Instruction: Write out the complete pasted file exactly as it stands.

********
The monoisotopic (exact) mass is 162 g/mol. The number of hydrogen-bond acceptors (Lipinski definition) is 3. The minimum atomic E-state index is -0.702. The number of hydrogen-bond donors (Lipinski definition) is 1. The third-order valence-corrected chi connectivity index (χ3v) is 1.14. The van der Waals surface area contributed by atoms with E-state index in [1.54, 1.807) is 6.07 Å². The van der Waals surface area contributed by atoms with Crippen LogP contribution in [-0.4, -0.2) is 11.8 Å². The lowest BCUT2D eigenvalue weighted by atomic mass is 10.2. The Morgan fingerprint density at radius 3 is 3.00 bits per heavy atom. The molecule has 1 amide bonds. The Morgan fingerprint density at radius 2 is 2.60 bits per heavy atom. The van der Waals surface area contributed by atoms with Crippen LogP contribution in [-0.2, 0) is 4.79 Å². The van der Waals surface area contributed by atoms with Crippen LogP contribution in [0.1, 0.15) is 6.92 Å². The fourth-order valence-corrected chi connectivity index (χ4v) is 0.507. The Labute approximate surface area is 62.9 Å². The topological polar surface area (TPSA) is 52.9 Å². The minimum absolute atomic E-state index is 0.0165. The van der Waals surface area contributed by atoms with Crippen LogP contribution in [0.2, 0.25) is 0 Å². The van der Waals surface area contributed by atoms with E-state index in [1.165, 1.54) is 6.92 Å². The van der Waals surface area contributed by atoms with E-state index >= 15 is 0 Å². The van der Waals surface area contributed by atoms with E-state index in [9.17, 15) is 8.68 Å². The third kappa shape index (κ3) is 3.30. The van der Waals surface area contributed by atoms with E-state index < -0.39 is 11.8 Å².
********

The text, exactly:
The monoisotopic (exact) mass is 162 g/mol. The number of hydrogen-bond acceptors (Lipinski definition) is 3. The minimum atomic E-state index is -0.702. The number of hydrogen-bond donors (Lipinski definition) is 1. The third-order valence-corrected chi connectivity index (χ3v) is 1.14. The van der Waals surface area contributed by atoms with E-state index in [1.54, 1.807) is 6.07 Å². The van der Waals surface area contributed by atoms with Crippen LogP contribution in [-0.4, -0.2) is 11.8 Å². The lowest BCUT2D eigenvalue weighted by atomic mass is 10.2. The Morgan fingerprint density at radius 3 is 3.00 bits per heavy atom. The molecule has 1 amide bonds. The Morgan fingerprint density at radius 2 is 2.60 bits per heavy atom. The van der Waals surface area contributed by atoms with Crippen LogP contribution in [-0.2, 0) is 4.79 Å². The van der Waals surface area contributed by atoms with Crippen LogP contribution in [0.1, 0.15) is 6.92 Å². The fourth-order valence-corrected chi connectivity index (χ4v) is 0.507. The Labute approximate surface area is 62.9 Å². The topological polar surface area (TPSA) is 52.9 Å². The minimum absolute atomic E-state index is 0.0165. The van der Waals surface area contributed by atoms with Crippen LogP contribution in [0.2, 0.25) is 0 Å². The van der Waals surface area contributed by atoms with E-state index in [1.165, 1.54) is 6.92 Å². The van der Waals surface area contributed by atoms with E-state index >= 15 is 0 Å². The van der Waals surface area contributed by atoms with E-state index in [9.17, 15) is 8.68 Å². The third kappa shape index (κ3) is 3.30. The van der Waals surface area contributed by atoms with E-state index < -0.39 is 11.8 Å².